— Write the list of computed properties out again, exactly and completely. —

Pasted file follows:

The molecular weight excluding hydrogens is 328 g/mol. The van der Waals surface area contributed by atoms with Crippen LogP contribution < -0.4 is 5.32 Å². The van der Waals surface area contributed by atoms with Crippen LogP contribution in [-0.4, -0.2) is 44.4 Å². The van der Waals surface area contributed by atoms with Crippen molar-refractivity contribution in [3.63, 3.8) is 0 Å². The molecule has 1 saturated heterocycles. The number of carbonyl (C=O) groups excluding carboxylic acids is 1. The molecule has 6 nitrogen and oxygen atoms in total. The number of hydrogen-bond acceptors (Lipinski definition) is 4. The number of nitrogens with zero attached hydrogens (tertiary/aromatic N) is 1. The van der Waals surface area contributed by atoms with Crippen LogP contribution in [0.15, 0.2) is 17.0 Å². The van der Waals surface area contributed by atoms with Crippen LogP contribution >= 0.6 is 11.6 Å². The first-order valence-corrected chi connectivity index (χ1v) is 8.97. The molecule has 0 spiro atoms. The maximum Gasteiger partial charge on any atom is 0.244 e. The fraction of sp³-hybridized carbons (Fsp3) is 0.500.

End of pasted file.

The molecular weight excluding hydrogens is 328 g/mol. The van der Waals surface area contributed by atoms with Crippen LogP contribution < -0.4 is 5.32 Å². The van der Waals surface area contributed by atoms with Crippen LogP contribution in [-0.4, -0.2) is 44.4 Å². The van der Waals surface area contributed by atoms with Crippen molar-refractivity contribution in [3.63, 3.8) is 0 Å². The molecule has 1 saturated heterocycles. The number of carbonyl (C=O) groups excluding carboxylic acids is 1. The molecule has 6 nitrogen and oxygen atoms in total. The number of hydrogen-bond acceptors (Lipinski definition) is 4. The number of nitrogens with zero attached hydrogens (tertiary/aromatic N) is 1. The van der Waals surface area contributed by atoms with Crippen LogP contribution in [0.15, 0.2) is 17.0 Å². The van der Waals surface area contributed by atoms with Crippen LogP contribution >= 0.6 is 11.6 Å². The first-order valence-corrected chi connectivity index (χ1v) is 8.97. The molecule has 0 spiro atoms. The maximum Gasteiger partial charge on any atom is 0.244 e. The fraction of sp³-hybridized carbons (Fsp3) is 0.500.